Tag Archives: #czechtest

Programming for Testers

Abstract:

We hear a lot these days about how testers should learn to code, become more technical, and have more development orientated skills. Unless you came into software testing as a ‘burnt out’ developer, it is unlikely that you have coding skills, or a deep understanding of the technical ins and outs of your current systems landscape.

What can you do about it? Is programming hard? How can you learn to code, gain the benefits and still master your current workload, which keeps on relentlessly increasing?

This workshop will show you how easy it actually is, as a tester, to learn how to program. The hard part, as always, is how to start. We will start with 3 simple steps and get you up and running with Python. You will write the simplest “Hello World” program. However, we will not stop there. We will then explore the ‘next steps’, and give you the confidence to write more complex programs.

Sound great, but when you are back in the office, sitting in front of a blank screen, doing this on your own will suddenly get much harder. To combat that we will arm you with some of the most useful on-line information available. Someone, somewhere on the planet, has already found the answer to your problem, and most likely created a YouTube video showing you how!

As a Tester you know that just writing code is not enough. It has to be shown to work. So not only will we write some code, we will ‘Test’ it as well. To make this even more enjoyable, together we will write programs to control a simple USB Robotic Arm, connected to a Raspberry Pi computer, on which we will run and ‘Test’ our code. We Testers can have fun too!

We will conclude by drawing up a personal development plan for how you can continue to develop your Programming skills, and how you can deploy them back in the office.

To participate it is highly recommended that you bring along a laptop with Wi-Fi that you can; download to, install software on, and edit the path variable. (If you can’t download and install software, i.e. your machine is a secure build, you will still be able to write code in text files that may be transferred to another machine for compilation and running.)

Each journey starts with a single step. Let me help you take your first programming steps today.

Downloads:

Impress  .odp format      pdf  Presentation      pdf  PFT Paper Gold Star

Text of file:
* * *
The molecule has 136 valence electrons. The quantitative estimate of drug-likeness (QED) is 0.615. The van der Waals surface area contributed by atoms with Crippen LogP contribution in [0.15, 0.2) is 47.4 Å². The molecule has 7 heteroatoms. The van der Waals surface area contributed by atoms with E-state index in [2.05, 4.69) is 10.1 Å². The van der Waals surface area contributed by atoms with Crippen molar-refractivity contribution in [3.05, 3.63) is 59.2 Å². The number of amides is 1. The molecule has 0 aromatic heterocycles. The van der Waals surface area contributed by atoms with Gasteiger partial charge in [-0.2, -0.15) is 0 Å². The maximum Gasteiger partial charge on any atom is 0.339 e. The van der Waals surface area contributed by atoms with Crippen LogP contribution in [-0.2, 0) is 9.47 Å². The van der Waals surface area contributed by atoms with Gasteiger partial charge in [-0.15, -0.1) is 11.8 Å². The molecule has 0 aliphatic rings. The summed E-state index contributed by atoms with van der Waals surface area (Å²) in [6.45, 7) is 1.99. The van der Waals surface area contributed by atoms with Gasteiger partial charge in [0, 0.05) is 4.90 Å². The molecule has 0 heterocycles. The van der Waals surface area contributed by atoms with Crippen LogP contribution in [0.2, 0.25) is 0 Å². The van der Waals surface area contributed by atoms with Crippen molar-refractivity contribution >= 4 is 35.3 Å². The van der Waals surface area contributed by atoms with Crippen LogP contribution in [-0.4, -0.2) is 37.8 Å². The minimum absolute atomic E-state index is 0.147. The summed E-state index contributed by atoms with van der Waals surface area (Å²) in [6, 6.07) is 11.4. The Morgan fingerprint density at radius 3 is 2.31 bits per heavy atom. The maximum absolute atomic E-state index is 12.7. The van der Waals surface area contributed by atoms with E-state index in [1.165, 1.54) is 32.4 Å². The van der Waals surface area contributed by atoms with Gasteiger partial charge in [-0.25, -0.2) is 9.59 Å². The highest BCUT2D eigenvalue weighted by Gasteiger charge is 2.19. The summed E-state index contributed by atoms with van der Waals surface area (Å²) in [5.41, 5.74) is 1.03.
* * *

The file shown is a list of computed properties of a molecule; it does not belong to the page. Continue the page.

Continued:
Webinar EuroSTAR Webinar     PowerPoint Show  Webinar Slide Show    You_Tube  YouTube Video

Code examples:

Python  Exercise 1      Python  Ex. 2      Python  Ex. 3      Python  Ex. 3.5

Python  Arm Template      Python  Arm Hint Template

(Please note: Due to the limitations of this Server, .py extension files can not be served direct. After opening, whilst saving the file, remove the .txt E.g. Exercise1.py.txt is saved as Exercise1.py)

PearlTrees2  PearlTrees Collection
(This is an on-line collection of web links referenced in the presentation)

Presented at:

1. Belgium Testing Days, Bruges, Mar 2014. (Workshop)
2. TMF Summit, London, Apr. 2014.  (½ Day Workshop)
3. Czech Test, Prague, Jun. 2014. (Tutorial)
4. Agile Testing Days, Potsdam, Nov. 2014. (Workshop)
5. EuroSTAR, Dublin. Nov. 2014.  (Workshop)  Gold Star
6. BCS SIGiST, London, Dec. 2014.  (½ Day Workshop)
7. EuroSTAR Webinar, Sep. 2015.

A blog post telling the story of the workshops can be read here http://badgerscroft.com/home/a-year-in-the-life-of-programming-for-testers/.

Notes:

This session was developed jointly with my good friend Phillip Isles.  We co-presented all of the workshops, except for the Czech Test Tutorial.
Phill and I co-wrote the Programming For Testers paper which was nominated for EuroSTAR 2014 best paper. Gold Star

Natural Born Tester

Abstract:

Forget all that talk of methods, process, tools and training. The other 99% of presentations at the conference. You might just be a Natural Born Software Tester. You don’t need all that good stuff above, you just need to hone your natural skills.

So what is a Natural Born Software Tester and how will you know if you are one.

Here is a simple check-list.

1. Can you play Lemmings?
2. Can you play Railroad Tycoon?
3. Can you play Angry Birds?

OK, so you are beginning to think that this is either the wackiest presentation you have ever been to or there might be something to this. Read on.

Lemmings, a fun to play computer game of the early 1990s, was essentially a parallel programming interface. You had to explore. Then plan. Then execute, in parallel. Does that sound a little bit like software testing?